What colors do you normally find in mid-century modern sofas?
- Orange and brown
- Chartreuse and gray
- Teal, brown and white
- Pink and brown
- Wood and white
I can see you’re pleasantly surprised by the colors on offer.
There’s a montage playing through your mind of all of the possible combinations and, of course, your friends are in amazement at your design skills during each of your many daydreams.
Mid-century modern sofas are Batman and their accent chairs are Robin
Whilst your daydream consumes you, change the setting of the Designdeck.
You don’t notice a thing until I cough with a purpose.
Now that you understand the basics of mid-century modern sofas, I want to introduce you to my little friend, the accent chair.
Armchairs are the sidekicks of the living room world, the Robin to Batman.
They may only have a chance to do their job when you’ve invited friends round to celebrate the final season of what has been up until now the greatest television show to grace the Earth only for it to be the biggest load of crap made, ruining everything.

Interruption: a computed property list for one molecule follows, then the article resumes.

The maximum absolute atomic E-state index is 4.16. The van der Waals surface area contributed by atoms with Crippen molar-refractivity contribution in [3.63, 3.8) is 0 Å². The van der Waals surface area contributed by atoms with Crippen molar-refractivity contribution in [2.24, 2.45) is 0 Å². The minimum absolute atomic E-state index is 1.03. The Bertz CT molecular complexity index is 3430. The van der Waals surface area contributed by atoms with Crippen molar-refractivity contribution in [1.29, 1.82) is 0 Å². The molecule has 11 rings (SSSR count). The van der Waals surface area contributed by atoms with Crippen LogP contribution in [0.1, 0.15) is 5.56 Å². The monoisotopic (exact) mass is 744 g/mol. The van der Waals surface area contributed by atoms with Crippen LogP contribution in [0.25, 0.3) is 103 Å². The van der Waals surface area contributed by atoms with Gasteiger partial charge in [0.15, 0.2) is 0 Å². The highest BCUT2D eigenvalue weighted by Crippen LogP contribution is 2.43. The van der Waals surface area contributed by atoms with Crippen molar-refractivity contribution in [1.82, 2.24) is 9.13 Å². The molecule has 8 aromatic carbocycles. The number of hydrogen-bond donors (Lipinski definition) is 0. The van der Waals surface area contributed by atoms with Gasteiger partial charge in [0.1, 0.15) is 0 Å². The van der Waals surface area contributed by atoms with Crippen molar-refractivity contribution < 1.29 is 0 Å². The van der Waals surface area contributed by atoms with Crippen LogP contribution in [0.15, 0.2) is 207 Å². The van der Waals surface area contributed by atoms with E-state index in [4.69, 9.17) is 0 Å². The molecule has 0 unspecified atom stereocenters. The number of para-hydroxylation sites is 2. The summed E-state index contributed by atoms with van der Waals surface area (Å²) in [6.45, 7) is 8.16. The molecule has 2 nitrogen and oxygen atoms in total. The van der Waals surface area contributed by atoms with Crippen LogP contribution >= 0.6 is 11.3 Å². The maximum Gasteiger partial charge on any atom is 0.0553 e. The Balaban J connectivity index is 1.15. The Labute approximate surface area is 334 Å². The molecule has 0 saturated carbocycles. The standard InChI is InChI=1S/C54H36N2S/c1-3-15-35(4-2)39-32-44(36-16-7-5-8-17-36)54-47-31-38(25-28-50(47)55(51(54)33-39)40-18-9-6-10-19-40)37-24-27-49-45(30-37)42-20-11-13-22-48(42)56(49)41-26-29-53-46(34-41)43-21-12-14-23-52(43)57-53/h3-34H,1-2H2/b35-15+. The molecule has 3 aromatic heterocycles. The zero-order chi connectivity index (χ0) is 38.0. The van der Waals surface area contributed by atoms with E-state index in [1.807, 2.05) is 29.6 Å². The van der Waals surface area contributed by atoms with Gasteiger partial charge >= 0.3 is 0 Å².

But they do their job proudly.
I explain to you that accent chairs are normally in a color or pattern distinct from the sofa in a way that still compliments the rest of the room.
When you choose your accent chair, make sure it draws your eye as soon as you walk into the room – that’s its greatest asset.
“How are you going to use your accent chair?” I ask
“Well, I’m going to sit in it,” you answer.
A chair may be just a chair to you right now but the reality is that once you take that chair home, you’ll understand if you’ve chosen one for the right reasons.